140 casual staff laid off at Belfast's Waterfront and Ulster Hall
THE Waterfront and Ulster Hall in Belfast are laying off 140 casual staff in the latest blow to the events industry as a result of Covid-19.
The workers had been furloughed during the pandemic, but are not being moved to the new job support scheme which replaces furlough next month.
The firm owned by Belfast City Council which runs the Waterfront and Ulster Hall said they were seeking to "protect the long-term viability of the venues".
Belfast Waterfront and Ulster Hall Ltd (BWUH) has a casual worker pool of 140 people, who would staff events when available and as required.
They had been receiving 80 per cent of their average earnings through the British government's furlough scheme.
Furlough is being replaced on November 1 by the Job Support Scheme, which pays 67 per cent of wages for workplaces forced to close.
However, BWUH has told casual staff that after "very careful consideration" it concluded the new scheme was "simply not a viable financial option".
People Before Profit councillor Matt Collins said he was "aghast" at the development.
He said the affected staff are the "backbone of these services, the technicians, porters and front-of-house staff, who have delivered the events for this city for years".
"Some of the staff have worked full-time hours for years. It is shocking that they were casually employed in the first place and it is frankly disgraceful that they are being discarded in this way," he said.
"This is the latest in a pattern across local government whereby underpaid workers, often employed by private firms who have benefited from outsourcing, are being failed during this crisis. It must be resisted."
The west Belfast councillor said his party was calling for "immediate intervention" from the council and BWUH to "make use of the job retention scheme and save these posts".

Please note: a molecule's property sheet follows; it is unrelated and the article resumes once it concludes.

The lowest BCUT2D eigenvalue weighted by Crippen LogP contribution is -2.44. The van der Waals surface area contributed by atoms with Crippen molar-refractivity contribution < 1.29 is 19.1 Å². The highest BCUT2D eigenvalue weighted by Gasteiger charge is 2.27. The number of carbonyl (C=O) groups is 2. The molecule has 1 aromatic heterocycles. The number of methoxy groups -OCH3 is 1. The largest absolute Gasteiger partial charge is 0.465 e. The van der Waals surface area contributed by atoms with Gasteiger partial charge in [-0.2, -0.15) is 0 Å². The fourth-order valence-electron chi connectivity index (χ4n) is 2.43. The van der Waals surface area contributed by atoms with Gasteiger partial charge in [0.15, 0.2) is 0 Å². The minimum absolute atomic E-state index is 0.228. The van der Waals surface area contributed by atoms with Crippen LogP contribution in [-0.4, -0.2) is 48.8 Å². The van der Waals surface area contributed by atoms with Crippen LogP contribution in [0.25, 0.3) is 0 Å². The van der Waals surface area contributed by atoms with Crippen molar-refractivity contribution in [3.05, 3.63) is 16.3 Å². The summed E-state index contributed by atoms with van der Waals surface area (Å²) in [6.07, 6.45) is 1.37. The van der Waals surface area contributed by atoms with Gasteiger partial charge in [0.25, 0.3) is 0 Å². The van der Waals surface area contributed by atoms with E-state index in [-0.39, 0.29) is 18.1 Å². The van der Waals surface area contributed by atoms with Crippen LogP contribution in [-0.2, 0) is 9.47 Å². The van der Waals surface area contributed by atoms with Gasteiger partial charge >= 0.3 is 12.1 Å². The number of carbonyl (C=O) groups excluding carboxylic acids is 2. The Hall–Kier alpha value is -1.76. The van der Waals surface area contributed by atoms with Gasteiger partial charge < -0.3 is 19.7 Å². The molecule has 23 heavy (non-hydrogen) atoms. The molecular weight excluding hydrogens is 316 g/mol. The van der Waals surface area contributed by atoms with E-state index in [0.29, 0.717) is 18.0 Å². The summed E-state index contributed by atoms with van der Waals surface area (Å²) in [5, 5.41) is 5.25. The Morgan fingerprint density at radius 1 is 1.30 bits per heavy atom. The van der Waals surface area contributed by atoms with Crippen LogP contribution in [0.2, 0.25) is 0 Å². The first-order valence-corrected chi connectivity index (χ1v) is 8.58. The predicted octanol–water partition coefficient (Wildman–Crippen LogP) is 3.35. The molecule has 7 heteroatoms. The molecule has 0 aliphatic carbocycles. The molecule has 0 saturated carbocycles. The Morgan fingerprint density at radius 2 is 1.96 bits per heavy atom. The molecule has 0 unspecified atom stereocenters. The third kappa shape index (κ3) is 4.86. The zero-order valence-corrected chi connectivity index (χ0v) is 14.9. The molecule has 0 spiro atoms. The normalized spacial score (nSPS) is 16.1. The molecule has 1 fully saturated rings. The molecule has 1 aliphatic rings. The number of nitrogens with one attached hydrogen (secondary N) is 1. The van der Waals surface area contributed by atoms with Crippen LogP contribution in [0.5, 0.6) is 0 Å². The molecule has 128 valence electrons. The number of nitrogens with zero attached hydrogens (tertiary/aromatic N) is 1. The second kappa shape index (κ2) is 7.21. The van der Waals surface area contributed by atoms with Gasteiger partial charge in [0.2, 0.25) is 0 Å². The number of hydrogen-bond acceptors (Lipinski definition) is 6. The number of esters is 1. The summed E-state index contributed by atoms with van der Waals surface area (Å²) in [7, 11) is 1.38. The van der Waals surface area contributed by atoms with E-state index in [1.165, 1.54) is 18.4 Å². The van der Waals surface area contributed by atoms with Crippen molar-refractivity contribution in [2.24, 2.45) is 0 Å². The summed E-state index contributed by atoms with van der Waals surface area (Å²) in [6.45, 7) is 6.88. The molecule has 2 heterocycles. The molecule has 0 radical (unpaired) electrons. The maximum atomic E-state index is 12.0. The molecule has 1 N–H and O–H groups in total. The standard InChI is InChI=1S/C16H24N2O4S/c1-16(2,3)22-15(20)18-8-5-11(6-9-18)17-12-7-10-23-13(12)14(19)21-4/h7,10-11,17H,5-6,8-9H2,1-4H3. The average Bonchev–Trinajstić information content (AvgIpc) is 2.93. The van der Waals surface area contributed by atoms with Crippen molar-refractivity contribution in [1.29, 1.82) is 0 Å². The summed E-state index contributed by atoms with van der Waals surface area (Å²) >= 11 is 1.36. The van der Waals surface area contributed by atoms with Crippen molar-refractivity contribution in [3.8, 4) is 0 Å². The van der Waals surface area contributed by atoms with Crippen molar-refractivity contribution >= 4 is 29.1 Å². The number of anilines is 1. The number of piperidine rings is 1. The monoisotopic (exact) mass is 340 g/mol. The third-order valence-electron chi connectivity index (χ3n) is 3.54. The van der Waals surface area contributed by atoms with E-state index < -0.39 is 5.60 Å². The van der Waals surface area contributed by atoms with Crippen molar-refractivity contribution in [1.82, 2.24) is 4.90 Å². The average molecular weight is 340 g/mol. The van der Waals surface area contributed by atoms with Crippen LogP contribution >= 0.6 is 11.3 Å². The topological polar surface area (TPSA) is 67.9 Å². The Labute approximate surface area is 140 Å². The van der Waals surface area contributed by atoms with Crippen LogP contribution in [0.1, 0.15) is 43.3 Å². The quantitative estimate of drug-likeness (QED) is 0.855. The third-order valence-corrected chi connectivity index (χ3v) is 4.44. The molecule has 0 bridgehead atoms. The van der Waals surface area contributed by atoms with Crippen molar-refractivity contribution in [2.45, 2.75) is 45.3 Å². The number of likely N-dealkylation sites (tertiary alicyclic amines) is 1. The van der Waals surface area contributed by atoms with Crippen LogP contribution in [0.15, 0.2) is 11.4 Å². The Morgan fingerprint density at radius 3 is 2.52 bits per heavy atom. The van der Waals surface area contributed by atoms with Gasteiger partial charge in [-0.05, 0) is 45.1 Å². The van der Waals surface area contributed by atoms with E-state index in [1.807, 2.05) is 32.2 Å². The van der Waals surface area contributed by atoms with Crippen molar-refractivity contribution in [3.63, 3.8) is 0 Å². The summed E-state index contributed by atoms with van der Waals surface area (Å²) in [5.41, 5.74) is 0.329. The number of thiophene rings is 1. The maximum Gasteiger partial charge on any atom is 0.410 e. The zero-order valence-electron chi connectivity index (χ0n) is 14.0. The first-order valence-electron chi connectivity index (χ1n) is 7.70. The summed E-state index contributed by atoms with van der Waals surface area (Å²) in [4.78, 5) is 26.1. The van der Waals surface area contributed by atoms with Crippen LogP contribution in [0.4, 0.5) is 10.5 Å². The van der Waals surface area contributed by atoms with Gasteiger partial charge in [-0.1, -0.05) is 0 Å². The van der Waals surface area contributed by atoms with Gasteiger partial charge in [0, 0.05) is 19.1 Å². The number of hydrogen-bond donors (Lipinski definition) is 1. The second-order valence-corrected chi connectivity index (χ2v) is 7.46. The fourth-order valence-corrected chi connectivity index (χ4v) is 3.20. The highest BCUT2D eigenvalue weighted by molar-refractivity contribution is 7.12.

The Waterfront Hall, its conference venue ICC Belfast and the Ulster Hall have been closed to the public since March due to coronavirus restrictions.
In a statement BWUH Ltd said: "Under the government Coronavirus Job Retention Scheme, we continued to pay our team of both casual and permanent staff.
"To ensure BWUH Ltd does all that it can to protect the long-term viability of the venues, and in line with the end of the furlough scheme on October 31 2020, payments to casual team members have now ceased.
"With casual contracts, there is no obligation for an employer to offer paid work to casual staff, and likewise, no obligation for the casual worker to accept work.
"Our permanent team, some of whom are currently on furlough, will now transfer to the Job Support Scheme eligible to businesses like us, which are forced to close due to coronavirus restrictions."
The firm said it remains committed to working with the government and the events industry to "explore ways for our sector to restart safely".
The jobs blow emerges as a survey by Belfast Chamber of more than 100 of its members found almost half have had to make staff redundant as a result of Covid-19 pressures.
Of those surveyed 45 per cent expect they will have to make further redundancies in the next six months.
Belfast Chamber chief executive Simon Hamilton said it showed the "scale of the jobs crisis we are facing".